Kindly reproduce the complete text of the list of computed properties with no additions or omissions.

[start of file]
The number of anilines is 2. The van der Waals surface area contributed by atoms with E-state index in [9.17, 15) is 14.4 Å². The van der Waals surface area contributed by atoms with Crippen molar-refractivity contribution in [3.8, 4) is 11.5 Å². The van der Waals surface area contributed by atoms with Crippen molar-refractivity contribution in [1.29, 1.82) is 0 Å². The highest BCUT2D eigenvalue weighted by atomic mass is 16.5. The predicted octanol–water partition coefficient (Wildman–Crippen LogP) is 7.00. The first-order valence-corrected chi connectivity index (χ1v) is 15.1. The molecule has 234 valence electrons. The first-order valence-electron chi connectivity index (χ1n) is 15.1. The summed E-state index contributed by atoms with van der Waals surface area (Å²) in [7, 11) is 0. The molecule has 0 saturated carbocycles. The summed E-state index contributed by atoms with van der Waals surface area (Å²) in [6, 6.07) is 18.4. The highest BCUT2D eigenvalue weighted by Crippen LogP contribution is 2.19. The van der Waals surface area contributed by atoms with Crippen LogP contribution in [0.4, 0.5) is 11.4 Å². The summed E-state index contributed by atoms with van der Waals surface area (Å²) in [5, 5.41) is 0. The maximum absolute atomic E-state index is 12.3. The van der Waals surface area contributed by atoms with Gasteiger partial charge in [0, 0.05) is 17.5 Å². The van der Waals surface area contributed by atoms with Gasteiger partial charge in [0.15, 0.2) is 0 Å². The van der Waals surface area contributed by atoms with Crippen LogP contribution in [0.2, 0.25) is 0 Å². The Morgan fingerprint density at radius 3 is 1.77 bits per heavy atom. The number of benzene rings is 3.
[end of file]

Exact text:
The number of anilines is 2. The van der Waals surface area contributed by atoms with E-state index in [9.17, 15) is 14.4 Å². The van der Waals surface area contributed by atoms with Crippen molar-refractivity contribution in [3.8, 4) is 11.5 Å². The van der Waals surface area contributed by atoms with Crippen molar-refractivity contribution in [1.29, 1.82) is 0 Å². The highest BCUT2D eigenvalue weighted by atomic mass is 16.5. The predicted octanol–water partition coefficient (Wildman–Crippen LogP) is 7.00. The first-order valence-corrected chi connectivity index (χ1v) is 15.1. The molecule has 234 valence electrons. The first-order valence-electron chi connectivity index (χ1n) is 15.1. The summed E-state index contributed by atoms with van der Waals surface area (Å²) in [7, 11) is 0. The molecule has 0 saturated carbocycles. The summed E-state index contributed by atoms with van der Waals surface area (Å²) in [6, 6.07) is 18.4. The highest BCUT2D eigenvalue weighted by Crippen LogP contribution is 2.19. The van der Waals surface area contributed by atoms with Crippen LogP contribution in [0.4, 0.5) is 11.4 Å². The summed E-state index contributed by atoms with van der Waals surface area (Å²) in [5, 5.41) is 0. The maximum absolute atomic E-state index is 12.3. The van der Waals surface area contributed by atoms with Gasteiger partial charge in [0, 0.05) is 17.5 Å². The van der Waals surface area contributed by atoms with Gasteiger partial charge in [0.15, 0.2) is 0 Å². The van der Waals surface area contributed by atoms with Crippen LogP contribution in [0.2, 0.25) is 0 Å². The Morgan fingerprint density at radius 3 is 1.77 bits per heavy atom. The number of benzene rings is 3.